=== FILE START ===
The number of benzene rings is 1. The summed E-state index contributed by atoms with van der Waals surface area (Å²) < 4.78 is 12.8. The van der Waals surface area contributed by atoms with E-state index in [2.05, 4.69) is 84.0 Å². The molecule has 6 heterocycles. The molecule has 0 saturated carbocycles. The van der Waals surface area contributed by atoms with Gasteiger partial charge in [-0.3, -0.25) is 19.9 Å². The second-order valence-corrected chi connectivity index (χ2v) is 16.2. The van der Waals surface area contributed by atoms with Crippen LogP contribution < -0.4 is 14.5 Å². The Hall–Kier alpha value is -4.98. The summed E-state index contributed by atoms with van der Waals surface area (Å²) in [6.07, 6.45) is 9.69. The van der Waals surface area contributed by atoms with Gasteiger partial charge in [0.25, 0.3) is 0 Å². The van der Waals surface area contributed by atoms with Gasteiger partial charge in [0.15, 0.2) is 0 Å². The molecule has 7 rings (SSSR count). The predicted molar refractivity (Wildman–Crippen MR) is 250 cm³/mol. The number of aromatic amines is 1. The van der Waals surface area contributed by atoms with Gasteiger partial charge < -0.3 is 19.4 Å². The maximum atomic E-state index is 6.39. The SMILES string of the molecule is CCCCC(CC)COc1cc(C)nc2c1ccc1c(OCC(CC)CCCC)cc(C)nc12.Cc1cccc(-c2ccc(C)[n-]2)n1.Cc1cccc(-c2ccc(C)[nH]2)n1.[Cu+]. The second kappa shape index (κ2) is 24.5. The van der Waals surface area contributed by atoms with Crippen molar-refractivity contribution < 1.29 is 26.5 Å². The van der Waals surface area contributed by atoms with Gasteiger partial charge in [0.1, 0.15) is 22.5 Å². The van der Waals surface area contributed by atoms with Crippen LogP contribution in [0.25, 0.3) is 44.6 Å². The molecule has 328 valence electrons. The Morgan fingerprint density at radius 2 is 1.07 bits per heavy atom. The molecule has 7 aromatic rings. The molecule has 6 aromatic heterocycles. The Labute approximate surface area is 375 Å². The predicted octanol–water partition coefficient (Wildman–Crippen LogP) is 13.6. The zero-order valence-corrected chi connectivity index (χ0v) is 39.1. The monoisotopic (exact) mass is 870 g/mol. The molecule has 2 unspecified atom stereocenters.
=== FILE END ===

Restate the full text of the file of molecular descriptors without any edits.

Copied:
The number of benzene rings is 1. The summed E-state index contributed by atoms with van der Waals surface area (Å²) < 4.78 is 12.8. The van der Waals surface area contributed by atoms with E-state index in [2.05, 4.69) is 84.0 Å². The molecule has 6 heterocycles. The molecule has 0 saturated carbocycles. The van der Waals surface area contributed by atoms with Gasteiger partial charge in [-0.3, -0.25) is 19.9 Å². The second-order valence-corrected chi connectivity index (χ2v) is 16.2. The van der Waals surface area contributed by atoms with Crippen LogP contribution < -0.4 is 14.5 Å². The Hall–Kier alpha value is -4.98. The summed E-state index contributed by atoms with van der Waals surface area (Å²) in [6.07, 6.45) is 9.69. The van der Waals surface area contributed by atoms with Gasteiger partial charge in [0.25, 0.3) is 0 Å². The van der Waals surface area contributed by atoms with Gasteiger partial charge in [0.15, 0.2) is 0 Å². The molecule has 7 rings (SSSR count). The predicted molar refractivity (Wildman–Crippen MR) is 250 cm³/mol. The number of aromatic amines is 1. The van der Waals surface area contributed by atoms with Gasteiger partial charge < -0.3 is 19.4 Å². The maximum atomic E-state index is 6.39. The SMILES string of the molecule is CCCCC(CC)COc1cc(C)nc2c1ccc1c(OCC(CC)CCCC)cc(C)nc12.Cc1cccc(-c2ccc(C)[n-]2)n1.Cc1cccc(-c2ccc(C)[nH]2)n1.[Cu+]. The second kappa shape index (κ2) is 24.5. The van der Waals surface area contributed by atoms with Crippen molar-refractivity contribution < 1.29 is 26.5 Å². The van der Waals surface area contributed by atoms with Gasteiger partial charge in [0.1, 0.15) is 22.5 Å². The van der Waals surface area contributed by atoms with Crippen LogP contribution in [0.25, 0.3) is 44.6 Å². The molecule has 328 valence electrons. The Morgan fingerprint density at radius 2 is 1.07 bits per heavy atom. The molecule has 7 aromatic rings. The molecule has 6 aromatic heterocycles. The Labute approximate surface area is 375 Å². The predicted octanol–water partition coefficient (Wildman–Crippen LogP) is 13.6. The zero-order valence-corrected chi connectivity index (χ0v) is 39.1. The monoisotopic (exact) mass is 870 g/mol. The molecule has 2 unspecified atom stereocenters.